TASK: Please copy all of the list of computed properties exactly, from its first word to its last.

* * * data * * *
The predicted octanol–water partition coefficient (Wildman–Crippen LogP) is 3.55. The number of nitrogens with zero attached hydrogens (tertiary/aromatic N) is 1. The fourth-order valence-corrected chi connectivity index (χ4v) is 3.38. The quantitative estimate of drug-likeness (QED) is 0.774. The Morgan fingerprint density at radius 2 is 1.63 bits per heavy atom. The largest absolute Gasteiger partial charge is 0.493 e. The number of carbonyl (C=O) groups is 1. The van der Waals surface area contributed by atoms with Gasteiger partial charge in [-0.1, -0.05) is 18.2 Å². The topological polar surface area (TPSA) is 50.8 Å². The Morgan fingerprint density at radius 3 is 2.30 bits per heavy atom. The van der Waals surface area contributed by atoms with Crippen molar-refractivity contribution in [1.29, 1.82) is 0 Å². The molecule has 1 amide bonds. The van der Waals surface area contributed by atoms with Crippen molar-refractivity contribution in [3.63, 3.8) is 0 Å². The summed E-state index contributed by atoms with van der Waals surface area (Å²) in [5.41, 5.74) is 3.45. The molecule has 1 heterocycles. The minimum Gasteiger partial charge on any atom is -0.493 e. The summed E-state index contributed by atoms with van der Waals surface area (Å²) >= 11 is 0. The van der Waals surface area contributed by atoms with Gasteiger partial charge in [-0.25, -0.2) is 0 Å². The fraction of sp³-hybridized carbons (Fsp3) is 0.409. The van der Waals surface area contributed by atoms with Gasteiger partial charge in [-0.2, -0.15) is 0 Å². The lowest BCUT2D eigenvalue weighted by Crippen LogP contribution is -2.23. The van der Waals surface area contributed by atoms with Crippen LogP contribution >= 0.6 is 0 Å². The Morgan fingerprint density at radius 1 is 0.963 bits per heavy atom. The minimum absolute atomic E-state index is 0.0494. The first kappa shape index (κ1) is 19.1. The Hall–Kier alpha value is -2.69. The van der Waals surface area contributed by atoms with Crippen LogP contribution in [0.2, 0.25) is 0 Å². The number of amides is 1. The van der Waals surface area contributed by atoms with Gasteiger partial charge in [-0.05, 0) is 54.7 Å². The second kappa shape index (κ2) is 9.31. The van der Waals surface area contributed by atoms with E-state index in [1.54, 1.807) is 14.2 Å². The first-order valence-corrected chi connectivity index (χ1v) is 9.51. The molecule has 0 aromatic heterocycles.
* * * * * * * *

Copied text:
The predicted octanol–water partition coefficient (Wildman–Crippen LogP) is 3.55. The number of nitrogens with zero attached hydrogens (tertiary/aromatic N) is 1. The fourth-order valence-corrected chi connectivity index (χ4v) is 3.38. The quantitative estimate of drug-likeness (QED) is 0.774. The Morgan fingerprint density at radius 2 is 1.63 bits per heavy atom. The largest absolute Gasteiger partial charge is 0.493 e. The number of carbonyl (C=O) groups is 1. The van der Waals surface area contributed by atoms with Gasteiger partial charge in [-0.1, -0.05) is 18.2 Å². The topological polar surface area (TPSA) is 50.8 Å². The Morgan fingerprint density at radius 3 is 2.30 bits per heavy atom. The van der Waals surface area contributed by atoms with Crippen molar-refractivity contribution in [1.29, 1.82) is 0 Å². The molecule has 1 amide bonds. The van der Waals surface area contributed by atoms with Crippen molar-refractivity contribution in [3.63, 3.8) is 0 Å². The summed E-state index contributed by atoms with van der Waals surface area (Å²) in [5.41, 5.74) is 3.45. The molecule has 1 heterocycles. The minimum Gasteiger partial charge on any atom is -0.493 e. The summed E-state index contributed by atoms with van der Waals surface area (Å²) >= 11 is 0. The van der Waals surface area contributed by atoms with Gasteiger partial charge in [-0.25, -0.2) is 0 Å². The fraction of sp³-hybridized carbons (Fsp3) is 0.409. The van der Waals surface area contributed by atoms with Gasteiger partial charge in [-0.2, -0.15) is 0 Å². The lowest BCUT2D eigenvalue weighted by Crippen LogP contribution is -2.23. The van der Waals surface area contributed by atoms with Crippen LogP contribution >= 0.6 is 0 Å². The Morgan fingerprint density at radius 1 is 0.963 bits per heavy atom. The minimum absolute atomic E-state index is 0.0494. The first kappa shape index (κ1) is 19.1. The Hall–Kier alpha value is -2.69. The van der Waals surface area contributed by atoms with Crippen LogP contribution in [0.2, 0.25) is 0 Å². The number of amides is 1. The van der Waals surface area contributed by atoms with Gasteiger partial charge in [-0.05, 0) is 54.7 Å². The second kappa shape index (κ2) is 9.31. The van der Waals surface area contributed by atoms with E-state index in [1.54, 1.807) is 14.2 Å². The first-order valence-corrected chi connectivity index (χ1v) is 9.51. The molecule has 0 aromatic heterocycles.